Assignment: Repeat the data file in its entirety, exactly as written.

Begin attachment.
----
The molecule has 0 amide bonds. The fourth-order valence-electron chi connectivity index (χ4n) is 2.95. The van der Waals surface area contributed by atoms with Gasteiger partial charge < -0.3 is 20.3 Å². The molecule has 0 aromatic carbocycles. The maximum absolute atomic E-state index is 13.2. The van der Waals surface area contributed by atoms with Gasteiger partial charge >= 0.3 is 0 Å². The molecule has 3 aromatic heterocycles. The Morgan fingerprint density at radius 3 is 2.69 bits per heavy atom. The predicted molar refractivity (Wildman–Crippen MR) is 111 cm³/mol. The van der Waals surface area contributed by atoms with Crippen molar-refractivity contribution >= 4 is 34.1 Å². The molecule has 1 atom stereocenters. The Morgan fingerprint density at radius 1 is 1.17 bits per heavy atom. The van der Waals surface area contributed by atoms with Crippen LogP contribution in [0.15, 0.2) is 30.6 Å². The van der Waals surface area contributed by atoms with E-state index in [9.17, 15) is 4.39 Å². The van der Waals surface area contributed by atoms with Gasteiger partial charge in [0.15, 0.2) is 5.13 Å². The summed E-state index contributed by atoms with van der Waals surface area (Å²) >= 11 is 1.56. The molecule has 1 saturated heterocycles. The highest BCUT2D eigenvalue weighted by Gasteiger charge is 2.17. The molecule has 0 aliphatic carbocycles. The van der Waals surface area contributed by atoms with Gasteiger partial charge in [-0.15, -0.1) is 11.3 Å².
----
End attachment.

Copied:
The molecule has 0 amide bonds. The fourth-order valence-electron chi connectivity index (χ4n) is 2.95. The van der Waals surface area contributed by atoms with Gasteiger partial charge < -0.3 is 20.3 Å². The molecule has 0 aromatic carbocycles. The maximum absolute atomic E-state index is 13.2. The van der Waals surface area contributed by atoms with Gasteiger partial charge >= 0.3 is 0 Å². The molecule has 3 aromatic heterocycles. The Morgan fingerprint density at radius 3 is 2.69 bits per heavy atom. The predicted molar refractivity (Wildman–Crippen MR) is 111 cm³/mol. The van der Waals surface area contributed by atoms with Crippen molar-refractivity contribution >= 4 is 34.1 Å². The molecule has 1 atom stereocenters. The Morgan fingerprint density at radius 1 is 1.17 bits per heavy atom. The van der Waals surface area contributed by atoms with Crippen LogP contribution in [0.15, 0.2) is 30.6 Å². The van der Waals surface area contributed by atoms with E-state index in [9.17, 15) is 4.39 Å². The van der Waals surface area contributed by atoms with Gasteiger partial charge in [0.15, 0.2) is 5.13 Å². The summed E-state index contributed by atoms with van der Waals surface area (Å²) >= 11 is 1.56. The molecule has 1 saturated heterocycles. The highest BCUT2D eigenvalue weighted by Gasteiger charge is 2.17. The molecule has 0 aliphatic carbocycles. The van der Waals surface area contributed by atoms with Gasteiger partial charge in [-0.15, -0.1) is 11.3 Å².